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Government slaps Carrefour Supermarket chain with Ksh1.1 billion penalty

The government through the Competition Authority of Kenya (CAK) slaps the Carrefour Supermarket chain with a Ksh1.1 billion penalty.

In a statement released on Tuesday, December 19, the Competition Authority accused Carrefour of abusing its buyer power over its suppliers.

The retailer was also ordered to refund Ksh16.7 million in irregular rebates relating to two suppliers.

“In executing this mandate, the Authority has pursuant to investigations penalized Majid Al Futtaim Hypermarkets Limited, which trades in Kenya under the brand name Carrefour, a total of Ksh. 1,108,327,873.60 for separately abusing its superior bargaining position over two of its suppliers – Pwani Oil Products Limited and Woodlands Company Limited,” the notice read in part.

“The Authority has also ordered Carrefour to refund the Woodlands and Pwani Oil a total of Ksh. 16,757,899 in rebates deducted from their invoices as well as Ksh500,000 that was billed as marketing support (store opening/listing fees),” it added.

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According to CAK, their investigations determined that Carrefour’s suppliers are required to provide free products and pay listing fees for every new branch opened as well as post employees to the supermarket’s branches. These practices amount to the transfer of the retailer’s costs to suppliers, which is prohibited by the Competition Act.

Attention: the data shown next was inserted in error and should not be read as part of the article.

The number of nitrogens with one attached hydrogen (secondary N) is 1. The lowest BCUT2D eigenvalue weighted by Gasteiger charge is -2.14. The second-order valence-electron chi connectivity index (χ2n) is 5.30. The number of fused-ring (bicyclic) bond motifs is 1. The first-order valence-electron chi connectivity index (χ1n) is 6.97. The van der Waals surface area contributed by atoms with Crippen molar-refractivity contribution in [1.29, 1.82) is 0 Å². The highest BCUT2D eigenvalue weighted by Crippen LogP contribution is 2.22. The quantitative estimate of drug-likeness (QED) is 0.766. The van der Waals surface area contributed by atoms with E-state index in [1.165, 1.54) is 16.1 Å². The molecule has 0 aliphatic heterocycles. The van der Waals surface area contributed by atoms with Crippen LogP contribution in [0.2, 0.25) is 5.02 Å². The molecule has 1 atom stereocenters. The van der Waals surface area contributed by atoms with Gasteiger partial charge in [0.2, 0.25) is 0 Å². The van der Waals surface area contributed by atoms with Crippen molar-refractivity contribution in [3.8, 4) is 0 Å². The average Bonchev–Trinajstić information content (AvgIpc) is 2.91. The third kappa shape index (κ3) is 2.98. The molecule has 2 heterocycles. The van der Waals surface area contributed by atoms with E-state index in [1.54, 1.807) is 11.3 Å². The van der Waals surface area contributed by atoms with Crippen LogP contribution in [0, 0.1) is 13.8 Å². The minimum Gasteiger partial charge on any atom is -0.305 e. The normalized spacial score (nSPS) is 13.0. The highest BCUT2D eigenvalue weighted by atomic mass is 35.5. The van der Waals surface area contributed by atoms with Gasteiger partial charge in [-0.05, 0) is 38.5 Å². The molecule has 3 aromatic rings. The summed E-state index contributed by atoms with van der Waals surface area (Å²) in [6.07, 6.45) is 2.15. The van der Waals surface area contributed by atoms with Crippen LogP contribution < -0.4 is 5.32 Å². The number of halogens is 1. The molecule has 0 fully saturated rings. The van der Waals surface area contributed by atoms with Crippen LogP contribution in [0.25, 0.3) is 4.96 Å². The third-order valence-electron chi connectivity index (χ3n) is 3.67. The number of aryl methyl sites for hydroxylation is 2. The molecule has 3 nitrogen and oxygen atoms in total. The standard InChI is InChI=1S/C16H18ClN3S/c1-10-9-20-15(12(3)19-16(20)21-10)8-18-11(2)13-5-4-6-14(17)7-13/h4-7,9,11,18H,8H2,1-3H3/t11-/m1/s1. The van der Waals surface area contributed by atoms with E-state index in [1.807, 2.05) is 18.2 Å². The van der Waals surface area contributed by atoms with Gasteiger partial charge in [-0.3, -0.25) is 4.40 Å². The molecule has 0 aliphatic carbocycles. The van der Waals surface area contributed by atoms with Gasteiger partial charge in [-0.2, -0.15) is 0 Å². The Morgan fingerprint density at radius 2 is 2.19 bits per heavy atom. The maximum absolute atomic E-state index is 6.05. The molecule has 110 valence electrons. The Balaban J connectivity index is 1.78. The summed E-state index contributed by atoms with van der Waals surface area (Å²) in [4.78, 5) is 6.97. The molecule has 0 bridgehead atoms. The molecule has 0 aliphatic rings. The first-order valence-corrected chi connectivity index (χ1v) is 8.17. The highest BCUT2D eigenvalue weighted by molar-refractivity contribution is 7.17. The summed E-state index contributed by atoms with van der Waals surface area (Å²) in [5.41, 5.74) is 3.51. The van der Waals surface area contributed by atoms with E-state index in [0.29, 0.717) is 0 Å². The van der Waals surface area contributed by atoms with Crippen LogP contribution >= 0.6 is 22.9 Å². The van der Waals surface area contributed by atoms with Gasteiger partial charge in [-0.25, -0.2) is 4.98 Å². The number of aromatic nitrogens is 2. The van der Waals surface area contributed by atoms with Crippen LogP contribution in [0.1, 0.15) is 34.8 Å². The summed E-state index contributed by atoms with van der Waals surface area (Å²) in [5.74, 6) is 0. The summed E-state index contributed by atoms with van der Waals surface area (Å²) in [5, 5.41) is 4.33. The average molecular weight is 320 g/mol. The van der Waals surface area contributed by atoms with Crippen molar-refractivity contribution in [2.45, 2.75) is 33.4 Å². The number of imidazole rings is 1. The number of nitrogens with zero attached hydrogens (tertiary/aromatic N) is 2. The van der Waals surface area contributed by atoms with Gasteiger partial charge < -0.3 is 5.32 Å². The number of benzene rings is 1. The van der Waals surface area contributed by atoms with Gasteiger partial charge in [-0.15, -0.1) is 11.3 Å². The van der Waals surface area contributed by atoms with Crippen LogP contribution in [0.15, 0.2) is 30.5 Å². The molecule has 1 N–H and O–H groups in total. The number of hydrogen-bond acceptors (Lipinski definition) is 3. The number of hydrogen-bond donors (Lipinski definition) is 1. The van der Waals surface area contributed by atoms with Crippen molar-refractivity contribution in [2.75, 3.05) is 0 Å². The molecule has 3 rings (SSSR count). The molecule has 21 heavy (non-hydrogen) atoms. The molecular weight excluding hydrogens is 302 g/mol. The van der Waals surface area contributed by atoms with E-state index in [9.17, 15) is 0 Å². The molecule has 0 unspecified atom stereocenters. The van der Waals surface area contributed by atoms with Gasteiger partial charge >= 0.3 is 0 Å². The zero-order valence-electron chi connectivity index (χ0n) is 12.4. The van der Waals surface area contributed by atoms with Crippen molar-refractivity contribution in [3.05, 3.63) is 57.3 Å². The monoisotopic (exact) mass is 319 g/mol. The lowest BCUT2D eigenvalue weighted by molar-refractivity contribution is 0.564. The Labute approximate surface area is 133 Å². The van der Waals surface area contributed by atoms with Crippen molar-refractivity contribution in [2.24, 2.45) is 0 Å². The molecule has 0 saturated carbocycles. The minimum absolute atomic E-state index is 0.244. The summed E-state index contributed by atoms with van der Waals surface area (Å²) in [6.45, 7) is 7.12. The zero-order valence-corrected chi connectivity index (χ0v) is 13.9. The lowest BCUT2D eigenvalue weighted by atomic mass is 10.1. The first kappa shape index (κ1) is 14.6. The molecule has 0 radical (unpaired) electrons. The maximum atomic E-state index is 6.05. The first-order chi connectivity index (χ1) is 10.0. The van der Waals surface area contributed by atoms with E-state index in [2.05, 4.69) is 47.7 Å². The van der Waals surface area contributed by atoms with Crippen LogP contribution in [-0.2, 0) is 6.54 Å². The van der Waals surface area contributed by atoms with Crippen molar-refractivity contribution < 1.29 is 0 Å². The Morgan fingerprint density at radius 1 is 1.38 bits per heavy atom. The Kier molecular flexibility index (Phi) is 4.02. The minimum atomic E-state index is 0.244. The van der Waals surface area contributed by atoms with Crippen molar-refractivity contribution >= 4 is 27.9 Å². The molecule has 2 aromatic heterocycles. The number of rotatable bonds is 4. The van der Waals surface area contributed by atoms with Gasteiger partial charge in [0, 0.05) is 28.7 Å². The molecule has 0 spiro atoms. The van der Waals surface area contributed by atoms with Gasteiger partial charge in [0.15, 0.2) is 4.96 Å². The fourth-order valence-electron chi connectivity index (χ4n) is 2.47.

“Specifically, Woodlands was required to provide one carton per stock-keeping unit (SKU) and pay Ksh. 50,000 as a condition to commence supplies at new branches. Pwani Oil was required to provide two free cartons per SKU and pay Ksh. 200,000 for similar purposes. Given that one product has several SKUs based on variants produced, this requirement has significant financial implications on the profitability and competitiveness of suppliers,” CAK detailed.

Following the directive, CAK ordered the supermarket chain to amend all its supplier contracts and expunge clauses that facilitate abuse of buyer power, including but not limited to the application of listing fees, collection of rebates, and unilateral delisting of suppliers.

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